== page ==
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Reduced Cognitive Control of a Visually Bistable Image in Schizophrenia

Published online by Cambridge University Press:  09 March 2011

Ryan McBain*
Affiliation:
Mailman Research Center, McLean Hospital, Belmont, Massachusetts
Daniel J. Norton
Affiliation:
Department of Psychology, Boston University, Boston, Massachusetts
Jejoong Kim
Affiliation:
Department of Brain and Cognitive Sciences, Seoul National University, Seoul, Korea
Yue Chen
Affiliation:
Mailman Research Center, McLean Hospital, Belmont, Massachusetts Department of Psychiatry, Harvard Medical School, Boston, Massachusetts
*
Correspondence and reprint requests to: Ryan McBain, McLean Hospital, 115 Mill Street, Belmont, MA, 02478. E-mail: rmcbain@mclean.harvard.edu

Abstract

Schizophrenia is associated with the inability to control and coordinate thoughts, actions, and perceptions. In conventional assessments of cognitive control, multiple sensory features of stimuli are concomitantly manipulated, introducing a confounding role of bottom-up perceptual information. To overcome this difficulty, we used an ambiguous visual stimulus (Necker cube), which allowed measurement of cognitive control with constant sensory input. Subjects (20 patients, 20 controls) were asked to control their perception of a transparent Necker cube by keeping a designated plane at the front or back of the stimulus, the position of which is perceptually bistable. Patients were highly deficient at controlling their perception of the cube. When a visual feature (the luminance contrast between a designated cube plane and the other planes) was systematically manipulated, an interaction was found whereby schizophrenia patients no longer under-performed on the highest contrast condition. These results show patients’ impairment of controlling perception in the absence of visual modulation and suggest the potential utility of perceptually based approaches to cognitive remediation in schizophrenia. (JINS, 2011, 551–556)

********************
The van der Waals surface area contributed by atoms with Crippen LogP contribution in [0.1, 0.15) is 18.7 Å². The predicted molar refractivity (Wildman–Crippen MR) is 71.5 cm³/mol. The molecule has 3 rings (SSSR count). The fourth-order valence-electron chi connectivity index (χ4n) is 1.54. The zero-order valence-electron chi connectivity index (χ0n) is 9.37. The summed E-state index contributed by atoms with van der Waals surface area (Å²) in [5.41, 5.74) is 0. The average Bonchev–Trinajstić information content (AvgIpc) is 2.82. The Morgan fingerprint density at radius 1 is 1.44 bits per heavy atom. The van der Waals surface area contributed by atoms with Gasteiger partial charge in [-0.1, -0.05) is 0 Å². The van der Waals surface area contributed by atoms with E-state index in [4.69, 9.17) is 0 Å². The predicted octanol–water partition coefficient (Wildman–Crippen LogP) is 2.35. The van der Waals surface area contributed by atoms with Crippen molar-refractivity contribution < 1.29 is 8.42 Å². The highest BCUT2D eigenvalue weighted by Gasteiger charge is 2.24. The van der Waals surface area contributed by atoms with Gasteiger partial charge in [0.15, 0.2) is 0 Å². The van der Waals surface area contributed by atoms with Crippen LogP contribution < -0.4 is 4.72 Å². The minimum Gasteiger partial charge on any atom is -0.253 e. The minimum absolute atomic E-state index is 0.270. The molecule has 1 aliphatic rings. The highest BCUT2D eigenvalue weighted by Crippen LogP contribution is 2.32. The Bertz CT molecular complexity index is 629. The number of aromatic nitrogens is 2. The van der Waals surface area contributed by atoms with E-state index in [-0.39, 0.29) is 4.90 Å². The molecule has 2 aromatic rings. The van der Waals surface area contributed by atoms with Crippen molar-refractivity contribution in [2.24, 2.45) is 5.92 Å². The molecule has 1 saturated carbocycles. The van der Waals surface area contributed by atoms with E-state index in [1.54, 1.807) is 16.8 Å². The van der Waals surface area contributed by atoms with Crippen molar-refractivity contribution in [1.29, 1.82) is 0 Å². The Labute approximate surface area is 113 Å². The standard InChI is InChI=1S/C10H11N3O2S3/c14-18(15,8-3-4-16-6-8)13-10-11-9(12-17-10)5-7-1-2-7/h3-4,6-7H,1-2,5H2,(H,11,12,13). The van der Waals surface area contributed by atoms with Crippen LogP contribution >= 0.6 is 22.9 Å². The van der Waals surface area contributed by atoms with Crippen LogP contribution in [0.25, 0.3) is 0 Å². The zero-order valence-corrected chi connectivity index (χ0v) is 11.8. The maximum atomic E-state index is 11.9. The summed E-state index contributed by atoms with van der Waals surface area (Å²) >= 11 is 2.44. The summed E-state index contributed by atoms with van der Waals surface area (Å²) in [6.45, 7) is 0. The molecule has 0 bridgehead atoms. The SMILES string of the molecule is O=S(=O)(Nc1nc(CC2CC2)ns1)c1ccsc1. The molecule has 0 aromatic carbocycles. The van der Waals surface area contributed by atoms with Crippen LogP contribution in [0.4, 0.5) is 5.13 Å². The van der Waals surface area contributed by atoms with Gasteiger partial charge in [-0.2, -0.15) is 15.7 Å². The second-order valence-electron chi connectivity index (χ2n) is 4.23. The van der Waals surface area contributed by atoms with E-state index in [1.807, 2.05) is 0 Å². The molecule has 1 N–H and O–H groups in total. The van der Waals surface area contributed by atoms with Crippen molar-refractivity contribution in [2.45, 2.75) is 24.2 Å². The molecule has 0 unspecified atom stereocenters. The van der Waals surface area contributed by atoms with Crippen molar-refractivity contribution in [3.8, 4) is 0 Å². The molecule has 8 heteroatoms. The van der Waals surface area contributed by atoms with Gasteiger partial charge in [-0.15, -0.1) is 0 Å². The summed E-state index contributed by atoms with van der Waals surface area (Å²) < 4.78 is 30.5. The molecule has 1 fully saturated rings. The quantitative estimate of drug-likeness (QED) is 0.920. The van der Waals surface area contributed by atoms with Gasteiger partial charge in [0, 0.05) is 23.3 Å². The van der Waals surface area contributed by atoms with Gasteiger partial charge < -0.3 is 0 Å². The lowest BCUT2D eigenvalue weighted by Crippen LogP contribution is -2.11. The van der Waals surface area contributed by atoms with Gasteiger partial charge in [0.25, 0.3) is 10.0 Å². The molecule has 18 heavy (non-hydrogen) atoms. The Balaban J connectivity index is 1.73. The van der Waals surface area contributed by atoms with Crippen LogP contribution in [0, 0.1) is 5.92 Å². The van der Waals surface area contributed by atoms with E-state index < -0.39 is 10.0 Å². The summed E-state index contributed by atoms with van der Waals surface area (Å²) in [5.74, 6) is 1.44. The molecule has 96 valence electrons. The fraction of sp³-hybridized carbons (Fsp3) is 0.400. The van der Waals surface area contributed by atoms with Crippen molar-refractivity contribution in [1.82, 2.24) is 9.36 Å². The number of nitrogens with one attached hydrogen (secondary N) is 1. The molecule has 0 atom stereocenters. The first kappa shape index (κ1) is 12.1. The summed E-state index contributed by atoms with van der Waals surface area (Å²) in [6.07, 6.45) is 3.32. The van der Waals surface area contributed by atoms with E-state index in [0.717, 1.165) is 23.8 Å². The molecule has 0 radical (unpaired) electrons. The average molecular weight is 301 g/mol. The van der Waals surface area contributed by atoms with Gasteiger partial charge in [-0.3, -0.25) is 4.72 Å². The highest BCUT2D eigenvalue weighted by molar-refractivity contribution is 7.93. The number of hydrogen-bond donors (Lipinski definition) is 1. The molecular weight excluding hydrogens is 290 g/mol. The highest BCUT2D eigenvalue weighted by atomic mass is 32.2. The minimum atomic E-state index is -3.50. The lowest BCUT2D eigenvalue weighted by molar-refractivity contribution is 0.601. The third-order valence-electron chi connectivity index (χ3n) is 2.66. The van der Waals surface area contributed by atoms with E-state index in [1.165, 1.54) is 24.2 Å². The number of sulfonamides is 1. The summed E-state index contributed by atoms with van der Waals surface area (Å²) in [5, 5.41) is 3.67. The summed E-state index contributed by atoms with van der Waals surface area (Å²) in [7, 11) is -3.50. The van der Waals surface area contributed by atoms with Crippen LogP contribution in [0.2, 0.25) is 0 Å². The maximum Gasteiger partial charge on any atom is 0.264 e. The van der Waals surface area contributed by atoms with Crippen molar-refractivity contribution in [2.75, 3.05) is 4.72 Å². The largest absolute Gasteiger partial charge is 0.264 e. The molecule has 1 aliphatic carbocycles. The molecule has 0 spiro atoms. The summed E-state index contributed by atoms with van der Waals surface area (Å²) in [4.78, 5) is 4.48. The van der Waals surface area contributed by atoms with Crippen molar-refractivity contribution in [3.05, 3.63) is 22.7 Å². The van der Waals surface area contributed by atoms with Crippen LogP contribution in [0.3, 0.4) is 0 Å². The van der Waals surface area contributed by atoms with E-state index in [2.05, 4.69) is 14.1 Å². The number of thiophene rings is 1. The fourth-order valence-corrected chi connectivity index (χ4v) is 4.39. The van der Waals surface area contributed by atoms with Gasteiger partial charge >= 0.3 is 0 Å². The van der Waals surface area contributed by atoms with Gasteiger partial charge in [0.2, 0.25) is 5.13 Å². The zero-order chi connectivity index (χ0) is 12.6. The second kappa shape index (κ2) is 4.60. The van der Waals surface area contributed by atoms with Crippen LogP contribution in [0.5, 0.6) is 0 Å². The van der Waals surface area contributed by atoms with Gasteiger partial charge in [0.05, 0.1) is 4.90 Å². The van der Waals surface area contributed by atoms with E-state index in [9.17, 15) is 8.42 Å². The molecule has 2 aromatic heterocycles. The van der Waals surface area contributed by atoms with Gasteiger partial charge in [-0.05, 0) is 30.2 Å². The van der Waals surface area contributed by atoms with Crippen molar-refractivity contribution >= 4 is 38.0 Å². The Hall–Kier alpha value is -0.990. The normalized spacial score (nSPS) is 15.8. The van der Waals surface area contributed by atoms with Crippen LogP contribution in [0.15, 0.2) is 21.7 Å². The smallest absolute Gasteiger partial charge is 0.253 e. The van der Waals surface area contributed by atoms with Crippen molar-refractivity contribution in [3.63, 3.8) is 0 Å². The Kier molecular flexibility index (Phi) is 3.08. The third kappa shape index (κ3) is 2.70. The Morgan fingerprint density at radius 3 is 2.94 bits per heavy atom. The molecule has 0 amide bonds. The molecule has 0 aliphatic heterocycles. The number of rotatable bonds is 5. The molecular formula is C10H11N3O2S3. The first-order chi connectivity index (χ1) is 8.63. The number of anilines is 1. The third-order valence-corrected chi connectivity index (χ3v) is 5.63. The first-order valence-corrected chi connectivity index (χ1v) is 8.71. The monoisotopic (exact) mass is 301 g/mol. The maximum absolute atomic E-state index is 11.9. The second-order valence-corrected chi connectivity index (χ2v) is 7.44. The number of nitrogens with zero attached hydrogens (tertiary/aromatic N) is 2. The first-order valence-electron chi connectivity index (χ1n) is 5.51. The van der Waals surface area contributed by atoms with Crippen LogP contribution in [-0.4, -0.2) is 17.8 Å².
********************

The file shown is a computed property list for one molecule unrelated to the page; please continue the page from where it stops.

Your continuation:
Type
Brief Communications
Copyright
Copyright © The International Neuropsychological Society 2011

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